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What is a U-Factor for Energy Efficient Homes?

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As we use more science in building our homes, homeowners may want to understand what is being discussed. U-factor has been a term used in the past, but now is seen more frequently when energy efficient standards are being mentioned.

You may have heard the term U-factor when shopping for energy efficient windows. The lower U-factor is the best option. What does that mean though. If you are interested at all in energy efficient buildings you may be seeing this value mentioned more often. We are applying this value to more than windows. Am I suggesting that homeowners be able to calculate the U-value of their building envelope? No. I do think that you should understand the concept as it is being applied more to home construction.
    I realized that building professionals throw out terms that homeowners do not understand when I began as a home inspector. I try to avoid confusing clients, but sometimes you have to use the proper term. Sometimes I am lulled into believing that a term is so common that homeowners understand it. I was giving a lecture when I mentioned what the R-value for insulation in the attic should be. That is when someone stopped me. They knew that the R-value was associated with insulation, but what was it, so I had to explain what the significance of an R-value meant. I did not mention U-value at that speech, but I realized that could be more confusing. I also realized that attaching a meaning to R-value would make the importance of what your R-value is.
    The U-factor and R-value are related in a simple way, and they are connected to another value, the K-value. The K-value is a measure the rate of heat conduction through a piece of material that is one inch thick and is one square foot. We refer to the K-value as conductance. If we are speaking of the conductance value of a specific material, we call it the R-value. We refer to this as thermal conductivity, which we refine by taking the material with the one inch thick and one square foot dimension, but we measure the flow of heat when there is a one degree Fahrenheit difference in temperature on the two sides of the material  over a period of one hour. We can also call this the thermal resistance of the material, so that is where we get the “R” of R-value. If we want to calculate the U-factor, all we have to do is find the inverse of R-value (U= 1/R).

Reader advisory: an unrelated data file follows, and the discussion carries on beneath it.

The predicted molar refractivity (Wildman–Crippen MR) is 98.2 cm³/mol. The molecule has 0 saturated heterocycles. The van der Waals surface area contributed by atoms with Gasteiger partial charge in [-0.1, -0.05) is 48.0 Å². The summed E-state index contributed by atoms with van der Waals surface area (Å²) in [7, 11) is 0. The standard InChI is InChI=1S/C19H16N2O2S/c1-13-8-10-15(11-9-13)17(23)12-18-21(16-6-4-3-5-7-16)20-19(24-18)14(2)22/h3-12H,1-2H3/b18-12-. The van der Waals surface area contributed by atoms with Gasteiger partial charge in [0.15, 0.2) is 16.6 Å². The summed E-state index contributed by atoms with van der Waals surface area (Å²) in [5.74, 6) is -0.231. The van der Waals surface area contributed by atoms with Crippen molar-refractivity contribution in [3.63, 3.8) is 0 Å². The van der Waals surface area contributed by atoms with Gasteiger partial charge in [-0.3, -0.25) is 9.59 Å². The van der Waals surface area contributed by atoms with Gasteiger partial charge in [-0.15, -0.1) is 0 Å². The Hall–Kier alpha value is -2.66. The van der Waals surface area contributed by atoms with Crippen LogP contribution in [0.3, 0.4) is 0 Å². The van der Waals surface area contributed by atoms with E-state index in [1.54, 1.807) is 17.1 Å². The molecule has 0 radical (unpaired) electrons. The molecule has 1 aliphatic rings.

If the R-value and U-factor are so closely related, why do we need both figures? The U-factor tells us something different, and it functions differently. I can add R-values together to find the total R-value. I add an R-26 insulation over an R-30 insulation, I obtain an R-56 (R30+R26=R56). This does not work with the U-factor. Also, an R-value is associated with a specific material. A U-factor can be calculated for a combination of materials. With K or R, we find out the rate of heat conducting through a material. With U, we find out the amount of heat that is transferring through the material. Knowing the amount of heat amount transferring helps us to calculate the power and energy needed  for heating. This is done by looking at the heating load (q) which is calculated by multiplying the U-factor by the area of the structure by the difference in the design temperature and the desired indoor temperature. Design temperature for heating is looking at a temperature that is equaled or exceed most of the time(97.5%) in the winter months. This is great if you live in a cold climate, but in warm climates, like Houston, we have to look at the power and energy used during a summer months, since we will use more energy to cool our homes. Again, knowing the U-factor of our walls, ceilings and floors will help us calculate our energy requirements. In either case (concern of heating or cooling), a lower U-factor means less energy being used.